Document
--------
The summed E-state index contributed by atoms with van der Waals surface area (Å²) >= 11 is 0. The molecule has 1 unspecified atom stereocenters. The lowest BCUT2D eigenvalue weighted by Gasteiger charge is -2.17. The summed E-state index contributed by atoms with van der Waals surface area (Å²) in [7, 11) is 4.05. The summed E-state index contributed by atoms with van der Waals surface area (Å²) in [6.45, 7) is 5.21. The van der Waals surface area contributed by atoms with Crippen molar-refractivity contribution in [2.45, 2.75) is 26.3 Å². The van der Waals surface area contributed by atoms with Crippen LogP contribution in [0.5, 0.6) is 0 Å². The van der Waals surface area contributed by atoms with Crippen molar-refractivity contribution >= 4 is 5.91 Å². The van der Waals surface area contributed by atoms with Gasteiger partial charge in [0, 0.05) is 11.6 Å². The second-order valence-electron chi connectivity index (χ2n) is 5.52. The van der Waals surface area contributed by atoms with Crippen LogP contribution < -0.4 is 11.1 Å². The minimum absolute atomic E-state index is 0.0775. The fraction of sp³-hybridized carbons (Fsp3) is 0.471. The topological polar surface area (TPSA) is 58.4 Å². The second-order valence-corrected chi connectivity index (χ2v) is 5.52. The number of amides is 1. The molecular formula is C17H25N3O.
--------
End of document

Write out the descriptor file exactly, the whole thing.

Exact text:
The summed E-state index contributed by atoms with van der Waals surface area (Å²) >= 11 is 0. The molecule has 1 unspecified atom stereocenters. The lowest BCUT2D eigenvalue weighted by Gasteiger charge is -2.17. The summed E-state index contributed by atoms with van der Waals surface area (Å²) in [7, 11) is 4.05. The summed E-state index contributed by atoms with van der Waals surface area (Å²) in [6.45, 7) is 5.21. The van der Waals surface area contributed by atoms with Crippen molar-refractivity contribution in [2.45, 2.75) is 26.3 Å². The van der Waals surface area contributed by atoms with Crippen LogP contribution in [0.5, 0.6) is 0 Å². The van der Waals surface area contributed by atoms with Crippen molar-refractivity contribution >= 4 is 5.91 Å². The van der Waals surface area contributed by atoms with Gasteiger partial charge in [0, 0.05) is 11.6 Å². The second-order valence-electron chi connectivity index (χ2n) is 5.52. The van der Waals surface area contributed by atoms with Crippen LogP contribution < -0.4 is 11.1 Å². The minimum absolute atomic E-state index is 0.0775. The fraction of sp³-hybridized carbons (Fsp3) is 0.471. The topological polar surface area (TPSA) is 58.4 Å². The second-order valence-corrected chi connectivity index (χ2v) is 5.52. The number of amides is 1. The molecular formula is C17H25N3O.